Chef's desserts all have the wow factor. High and beautiful, they're vessels for chocolate, custards, fruits, gelato and tangy sorbets with flourishes of spun sugar or candy spikes. Quite gorgeous, they deliver in taste what they promise in eye appeal.

The bill at Sale e Pepe is more moderate than you'd expect, given the quality of meals, service and ambience. What an agreeable shock: a topnotch resort restaurant that doesn't charge as much as it could! This place will make and keep friends among year-round residents as well as hotel guests.

Sale e Pepe

Marco Beach Ocean Resort

480 S. Collier Boulevard, Marco Island.393-1400.Dinner: Nightly from 6-10 p.m. Toulouse cocktail lounge, nightly from 5-11 p.m. Reservations suggested. Credit cards. Valet parking. 

You'd think all of Naples has been hungering for good Chinese food to see the crowds standing in the parking lot at P.F. Chang's with beeper in one hand and fancy drink in the other. But if we've been starved for a tasty Chinese meal served in pleasant modern Asian surroundings, we've got a place now; and it appears that word traveled fast.

P.F. Chang's (which calls itself a Chinese bistro) is a chain restaurant out of Scottsdale, Arizona. Started by Paul Fleming in 1993 with the collaboration of Chinese cuisine expert Phillip Chang (the Asian recipes are supposedly his mother's), the eateries now number nearly 40, including five in Florida. Until Naples, all P.F. Chang's restaurants could be identified by a pair of huge and handsome Tang Dynasty horses flanking the entrance. But according to the restaurant management, the Collier County powers decided that the horses were not aesthetically pleasing and denied Fleming permission to include. With all the ugliness currently assaulting drivers on the Tamiami Trail, it's ridiculous to think two reproductions of ancient Chinese artifacts would have done any visual harm. The horses might actually have helped.

Inside the 260-seat restaurant, the ambience is a mixture of Asian modern and Old China - sleek bow-shaped bar and big disk light fixtures, red glass pendants suspended over the banquettes, life-size warrior sculptures and a mural above the bar. Because of the wood floors, the room is noisy and there is a constant bustle.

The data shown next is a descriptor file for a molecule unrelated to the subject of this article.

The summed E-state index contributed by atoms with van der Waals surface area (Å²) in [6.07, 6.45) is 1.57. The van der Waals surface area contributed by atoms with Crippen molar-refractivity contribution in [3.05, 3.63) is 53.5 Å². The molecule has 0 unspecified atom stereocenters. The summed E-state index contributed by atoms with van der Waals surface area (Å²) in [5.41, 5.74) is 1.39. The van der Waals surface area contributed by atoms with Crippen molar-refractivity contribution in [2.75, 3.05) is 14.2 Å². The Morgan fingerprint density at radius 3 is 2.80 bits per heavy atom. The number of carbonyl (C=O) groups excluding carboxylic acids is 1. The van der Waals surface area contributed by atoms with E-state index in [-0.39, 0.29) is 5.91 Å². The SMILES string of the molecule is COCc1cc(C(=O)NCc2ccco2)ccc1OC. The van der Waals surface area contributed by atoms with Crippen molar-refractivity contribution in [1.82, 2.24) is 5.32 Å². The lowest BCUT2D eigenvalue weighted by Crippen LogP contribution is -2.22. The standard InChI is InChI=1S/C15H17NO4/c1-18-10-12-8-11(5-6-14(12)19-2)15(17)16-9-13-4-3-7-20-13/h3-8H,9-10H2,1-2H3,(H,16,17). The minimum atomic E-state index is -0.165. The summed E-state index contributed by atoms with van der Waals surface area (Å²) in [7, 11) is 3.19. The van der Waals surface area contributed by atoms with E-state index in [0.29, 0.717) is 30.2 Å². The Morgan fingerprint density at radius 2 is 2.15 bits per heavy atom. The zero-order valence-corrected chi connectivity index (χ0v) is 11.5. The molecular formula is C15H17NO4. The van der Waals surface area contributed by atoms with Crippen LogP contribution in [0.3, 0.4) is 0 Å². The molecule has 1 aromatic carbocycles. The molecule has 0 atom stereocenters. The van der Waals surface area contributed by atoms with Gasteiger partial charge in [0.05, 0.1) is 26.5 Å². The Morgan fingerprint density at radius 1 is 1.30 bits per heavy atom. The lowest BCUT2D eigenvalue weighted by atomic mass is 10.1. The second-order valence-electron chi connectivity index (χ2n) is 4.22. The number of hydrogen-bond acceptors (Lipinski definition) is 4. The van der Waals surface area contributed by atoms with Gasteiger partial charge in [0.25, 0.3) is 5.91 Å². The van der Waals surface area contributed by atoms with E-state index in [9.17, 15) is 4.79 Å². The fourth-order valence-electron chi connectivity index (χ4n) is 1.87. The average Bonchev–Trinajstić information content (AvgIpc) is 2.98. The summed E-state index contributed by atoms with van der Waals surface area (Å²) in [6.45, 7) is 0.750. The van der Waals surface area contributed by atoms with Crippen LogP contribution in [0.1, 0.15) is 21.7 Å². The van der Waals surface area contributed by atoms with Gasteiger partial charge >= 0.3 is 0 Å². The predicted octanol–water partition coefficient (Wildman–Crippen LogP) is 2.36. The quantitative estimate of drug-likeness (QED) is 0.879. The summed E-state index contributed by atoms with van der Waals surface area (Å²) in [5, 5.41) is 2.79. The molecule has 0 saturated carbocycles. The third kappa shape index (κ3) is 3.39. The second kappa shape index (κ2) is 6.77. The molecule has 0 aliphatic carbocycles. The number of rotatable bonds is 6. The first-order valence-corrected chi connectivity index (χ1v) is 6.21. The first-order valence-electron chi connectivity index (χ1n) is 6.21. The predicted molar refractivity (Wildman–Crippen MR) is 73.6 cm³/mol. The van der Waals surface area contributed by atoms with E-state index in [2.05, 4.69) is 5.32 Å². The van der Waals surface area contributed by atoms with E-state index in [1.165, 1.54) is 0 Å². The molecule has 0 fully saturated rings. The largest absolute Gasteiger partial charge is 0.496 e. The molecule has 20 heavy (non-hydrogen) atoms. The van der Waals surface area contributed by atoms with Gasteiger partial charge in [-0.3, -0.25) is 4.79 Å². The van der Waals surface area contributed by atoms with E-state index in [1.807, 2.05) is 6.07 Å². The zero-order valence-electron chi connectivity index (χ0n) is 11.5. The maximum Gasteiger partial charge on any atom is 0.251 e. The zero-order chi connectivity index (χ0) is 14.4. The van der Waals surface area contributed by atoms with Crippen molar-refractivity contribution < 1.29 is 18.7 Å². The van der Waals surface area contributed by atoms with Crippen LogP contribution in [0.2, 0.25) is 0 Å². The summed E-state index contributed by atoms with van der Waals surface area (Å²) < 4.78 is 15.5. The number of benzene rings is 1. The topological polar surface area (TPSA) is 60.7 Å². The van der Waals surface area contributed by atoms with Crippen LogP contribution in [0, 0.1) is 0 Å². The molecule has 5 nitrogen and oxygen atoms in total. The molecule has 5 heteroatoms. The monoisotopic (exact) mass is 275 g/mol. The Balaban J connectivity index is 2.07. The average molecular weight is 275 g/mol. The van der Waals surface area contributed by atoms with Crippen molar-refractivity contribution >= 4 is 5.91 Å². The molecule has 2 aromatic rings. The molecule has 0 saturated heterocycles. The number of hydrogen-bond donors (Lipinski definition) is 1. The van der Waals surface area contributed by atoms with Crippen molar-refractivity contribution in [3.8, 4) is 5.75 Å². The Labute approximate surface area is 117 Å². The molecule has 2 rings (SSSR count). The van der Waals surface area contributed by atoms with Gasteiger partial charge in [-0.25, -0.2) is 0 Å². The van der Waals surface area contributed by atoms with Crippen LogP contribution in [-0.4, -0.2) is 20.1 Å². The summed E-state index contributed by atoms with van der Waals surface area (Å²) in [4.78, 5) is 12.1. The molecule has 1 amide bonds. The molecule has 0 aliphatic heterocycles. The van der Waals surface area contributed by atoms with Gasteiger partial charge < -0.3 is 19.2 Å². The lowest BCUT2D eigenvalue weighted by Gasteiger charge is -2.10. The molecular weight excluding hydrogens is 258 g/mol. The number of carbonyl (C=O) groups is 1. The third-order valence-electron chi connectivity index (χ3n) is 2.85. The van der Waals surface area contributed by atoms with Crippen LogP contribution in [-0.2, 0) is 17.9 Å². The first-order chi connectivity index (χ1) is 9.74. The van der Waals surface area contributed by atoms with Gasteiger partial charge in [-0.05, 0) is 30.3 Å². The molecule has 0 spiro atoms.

The food is flavorful and fresh, and the choices seem endless with noodles, meins and rice dishes as well as vegetarian platters, meats and seafood preparations, soups, salads and appetizers. Certain dishes are highlighted to signify that they are spicy or vegetarian. The chicken or vegetarian lettuce wraps are the best thing to happen to iceberg lettuce since chopped salad. Malaysian chicken is a curry made with coconut milk, while the eggplant entrée features fiery spices and ground chicken. There are Szechwan, Mongolian, Cantonese and Hunan regional specialties to discover, and all of them are worth the adventure. No MSG in anything.

Entrées average a reasonable $10 and are generous enough to share. All entrées come to the table with steamed brown or white rice and an array of dipping sauces, some mild and sweet and others with genuine hot zing.

P. F. Chang's has an unusually varied bar with traditional fruit and rum umbrella drinks as well as martinis ($8.50), wines, Asian beers, sake and even dessert wines such as plum. The food is so reasonable because the bar is what makes the real money for the establishment. And some of the bar specialties are pretty enticing. Buddha's Dream consists of three rums, banana, pineapple, Grenadine and vanilla ice cream all whipped up and served with a flourish for $5.25. You may not attain enlightenment through this giddy dream drink of the Buddha but after downing it you won't care, and it will make waiting for a table suddenly bearable. 

P.F. Chang's China Bistro

10840 Tamiami Trail, Naples.596-2174.Open daily from 11:30 a.m.-11 p.m. and until midnight on Friday and Saturday.No reservations. Expect a 45-minute wait during peak dinner hours.Credit cards. Easy parking. Take out available.